TV Tropes Org


search forum titles
google site search
Kickstarter Message
TV Tropes Needs Your Help
Big things are happening on TV Tropes! New admins, new designs, fewer ads, mobile versions, beta testing opportunities, thematic discovery engine, fun trope tools and toys, and much more - Learn how to help here and discuss here.
View Kickstarter Project
Total posts: [9]

Punk Punk - No love for the 60s-70s?:

So I realized something while looking over the list of Punk Punk sub genres. There's a pretty clear line of progression from the dawn of man to modern day that is for the most part unbroken:

Stonepunk (Stone Age)

Sandalpunk (Bronze Age through Iron Age)

There's really nothing that covers medieval times, but I'm not concerned about that right now. Dungeonpunk mostly takes care of that.

Clockpunk (Rennaisance through the advent of steam power)

Steampunk (The beginning of steam power right up to World War I)

Dieselpunk (Beginning of World War I through the end of World War II)

Atompunk (The end of World War II through the early 60s)

And here's where my problem lies. From here, it jumps straight to the early 80s through 90s with Cyberpunk. My question is... what about the 60s and the 70s? Why is there no retrofuturistic sub genre for that era? Not even one like Stonepunk that hasn't really been used, but exists in theory? Sure, I've seen people mumble about "Weedpunk" here and there, but there's not much information about it, and I don't really think it works, because while marijuana was a major component of the 60s and 70s, it didn't drive the technology the way the rest of the eras were run by the technology in their name. After all, we call it "Dieselpunk, " not "Bootleg Alchoholpunk."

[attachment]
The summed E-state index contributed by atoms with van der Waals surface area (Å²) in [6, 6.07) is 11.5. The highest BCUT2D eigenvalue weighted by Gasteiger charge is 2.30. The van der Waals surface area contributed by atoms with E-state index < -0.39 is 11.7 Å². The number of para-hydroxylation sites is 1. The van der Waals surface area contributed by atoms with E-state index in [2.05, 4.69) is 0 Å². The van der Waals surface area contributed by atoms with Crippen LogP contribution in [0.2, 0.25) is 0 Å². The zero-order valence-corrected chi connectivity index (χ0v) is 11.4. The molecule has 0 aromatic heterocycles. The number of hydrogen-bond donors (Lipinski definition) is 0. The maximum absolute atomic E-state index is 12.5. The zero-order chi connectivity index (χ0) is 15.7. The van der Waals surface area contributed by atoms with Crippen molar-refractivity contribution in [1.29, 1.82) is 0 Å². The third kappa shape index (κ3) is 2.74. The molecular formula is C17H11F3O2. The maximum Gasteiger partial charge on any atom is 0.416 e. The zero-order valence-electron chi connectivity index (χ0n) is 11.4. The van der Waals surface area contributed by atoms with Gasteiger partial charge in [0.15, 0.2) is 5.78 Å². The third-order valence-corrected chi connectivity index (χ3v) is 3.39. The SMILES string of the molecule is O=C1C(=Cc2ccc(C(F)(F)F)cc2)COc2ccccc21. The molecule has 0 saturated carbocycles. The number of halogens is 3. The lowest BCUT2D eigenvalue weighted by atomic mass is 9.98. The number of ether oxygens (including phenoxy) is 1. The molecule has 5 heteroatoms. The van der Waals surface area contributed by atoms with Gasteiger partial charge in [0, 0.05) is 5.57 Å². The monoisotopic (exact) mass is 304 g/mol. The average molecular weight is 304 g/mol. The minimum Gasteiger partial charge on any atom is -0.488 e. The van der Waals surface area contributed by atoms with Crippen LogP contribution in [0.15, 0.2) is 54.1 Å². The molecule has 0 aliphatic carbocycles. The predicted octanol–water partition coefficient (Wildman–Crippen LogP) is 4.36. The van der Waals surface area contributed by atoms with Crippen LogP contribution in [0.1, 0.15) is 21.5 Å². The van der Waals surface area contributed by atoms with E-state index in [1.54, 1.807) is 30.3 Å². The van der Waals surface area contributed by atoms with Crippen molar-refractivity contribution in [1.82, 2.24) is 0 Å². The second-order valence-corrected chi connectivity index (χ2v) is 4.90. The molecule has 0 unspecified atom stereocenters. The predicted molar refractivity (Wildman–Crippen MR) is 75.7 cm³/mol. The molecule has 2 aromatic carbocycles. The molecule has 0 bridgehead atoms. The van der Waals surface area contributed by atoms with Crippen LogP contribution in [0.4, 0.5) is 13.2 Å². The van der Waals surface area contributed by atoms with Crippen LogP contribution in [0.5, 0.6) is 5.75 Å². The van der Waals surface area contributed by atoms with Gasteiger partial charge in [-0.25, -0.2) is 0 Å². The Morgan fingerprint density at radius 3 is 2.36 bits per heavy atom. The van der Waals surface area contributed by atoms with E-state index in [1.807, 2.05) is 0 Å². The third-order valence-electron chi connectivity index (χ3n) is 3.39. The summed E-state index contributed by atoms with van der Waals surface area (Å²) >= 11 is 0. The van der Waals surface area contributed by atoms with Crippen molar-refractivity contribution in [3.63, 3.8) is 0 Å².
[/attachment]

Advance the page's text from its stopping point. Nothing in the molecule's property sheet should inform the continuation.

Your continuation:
I've become obsessed with this potential but seemingly nonexistent genre. I want to know about it, I NEED to know about it, even if it doesn't actually exist. And so, I turn to you, fellow tropers. If there was a 1960s-1970s subgenre of Punk Punk... what do you think it would be like? What would the style look like, what sort of technology would they have? What fiction from the 1970s would it be based on? I'm not familiar enough with the era or the Punk metagenre in order to come up with this on my own, but maybe with you guys help, well, who knows? Maybe we can come up with something completely new.

Are you sure atom-punk doesn't apply to that era?
I'd say I'm being refined

Into the web I descend

Killing those I've left behind

I have been Endarkened
I'd imagine it would look like Clockwork Orange or Logan's Run. Or one of those other "it's suppose to be the future but it's actually the 70's" sci-fi stories.
 4 Ars Thaumaturgis, Fri, 3rd May '13 7:59:43 PM Relationship Status: I've been dreaming of True Love's Kiss
Is there a technology that could be said to be emblematic or even simply widespread in that era, at least that isn't present in some form today?

I suspect that the only reason that the 80s and 90s are represented at all is that they were either the present or future when cyberpunk was born, and thus were used as settings for the stories that founded the genre.